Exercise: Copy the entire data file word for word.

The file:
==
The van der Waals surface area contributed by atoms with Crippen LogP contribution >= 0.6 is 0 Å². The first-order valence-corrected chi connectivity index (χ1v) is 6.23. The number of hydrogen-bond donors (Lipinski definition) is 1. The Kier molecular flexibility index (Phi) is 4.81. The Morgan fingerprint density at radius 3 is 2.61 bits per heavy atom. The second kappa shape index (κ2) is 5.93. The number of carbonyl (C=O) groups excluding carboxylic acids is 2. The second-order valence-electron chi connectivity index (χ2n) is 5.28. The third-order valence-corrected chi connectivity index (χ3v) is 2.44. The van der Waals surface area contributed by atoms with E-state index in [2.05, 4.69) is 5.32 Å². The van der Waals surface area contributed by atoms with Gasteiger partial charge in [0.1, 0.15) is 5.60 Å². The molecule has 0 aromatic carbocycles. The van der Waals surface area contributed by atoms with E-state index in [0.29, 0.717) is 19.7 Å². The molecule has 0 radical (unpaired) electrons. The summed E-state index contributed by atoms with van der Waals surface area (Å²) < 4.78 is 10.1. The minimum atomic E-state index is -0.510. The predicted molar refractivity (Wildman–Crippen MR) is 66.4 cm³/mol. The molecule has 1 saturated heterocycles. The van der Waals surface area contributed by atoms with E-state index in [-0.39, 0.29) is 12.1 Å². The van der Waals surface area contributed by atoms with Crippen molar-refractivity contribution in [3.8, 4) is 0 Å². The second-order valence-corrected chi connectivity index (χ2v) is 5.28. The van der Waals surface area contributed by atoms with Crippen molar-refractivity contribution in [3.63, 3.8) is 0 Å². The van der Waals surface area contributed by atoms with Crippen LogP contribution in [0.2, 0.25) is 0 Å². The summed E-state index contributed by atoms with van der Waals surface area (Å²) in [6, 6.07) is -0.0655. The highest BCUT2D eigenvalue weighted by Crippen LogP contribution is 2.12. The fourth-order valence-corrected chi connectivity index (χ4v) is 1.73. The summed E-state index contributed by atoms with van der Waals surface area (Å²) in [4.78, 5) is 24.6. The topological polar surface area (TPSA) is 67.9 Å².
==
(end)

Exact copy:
The van der Waals surface area contributed by atoms with Crippen LogP contribution >= 0.6 is 0 Å². The first-order valence-corrected chi connectivity index (χ1v) is 6.23. The number of hydrogen-bond donors (Lipinski definition) is 1. The Kier molecular flexibility index (Phi) is 4.81. The Morgan fingerprint density at radius 3 is 2.61 bits per heavy atom. The second kappa shape index (κ2) is 5.93. The number of carbonyl (C=O) groups excluding carboxylic acids is 2. The second-order valence-electron chi connectivity index (χ2n) is 5.28. The third-order valence-corrected chi connectivity index (χ3v) is 2.44. The van der Waals surface area contributed by atoms with E-state index in [2.05, 4.69) is 5.32 Å². The van der Waals surface area contributed by atoms with Gasteiger partial charge in [0.1, 0.15) is 5.60 Å². The molecule has 0 aromatic carbocycles. The van der Waals surface area contributed by atoms with E-state index in [0.29, 0.717) is 19.7 Å². The molecule has 0 radical (unpaired) electrons. The summed E-state index contributed by atoms with van der Waals surface area (Å²) < 4.78 is 10.1. The minimum atomic E-state index is -0.510. The predicted molar refractivity (Wildman–Crippen MR) is 66.4 cm³/mol. The molecule has 1 saturated heterocycles. The van der Waals surface area contributed by atoms with E-state index in [-0.39, 0.29) is 12.1 Å². The van der Waals surface area contributed by atoms with Crippen molar-refractivity contribution in [3.8, 4) is 0 Å². The second-order valence-corrected chi connectivity index (χ2v) is 5.28. The van der Waals surface area contributed by atoms with Crippen molar-refractivity contribution in [3.63, 3.8) is 0 Å². The van der Waals surface area contributed by atoms with Crippen LogP contribution in [0.2, 0.25) is 0 Å². The summed E-state index contributed by atoms with van der Waals surface area (Å²) in [6, 6.07) is -0.0655. The highest BCUT2D eigenvalue weighted by Crippen LogP contribution is 2.12. The fourth-order valence-corrected chi connectivity index (χ4v) is 1.73. The summed E-state index contributed by atoms with van der Waals surface area (Å²) in [4.78, 5) is 24.6. The topological polar surface area (TPSA) is 67.9 Å².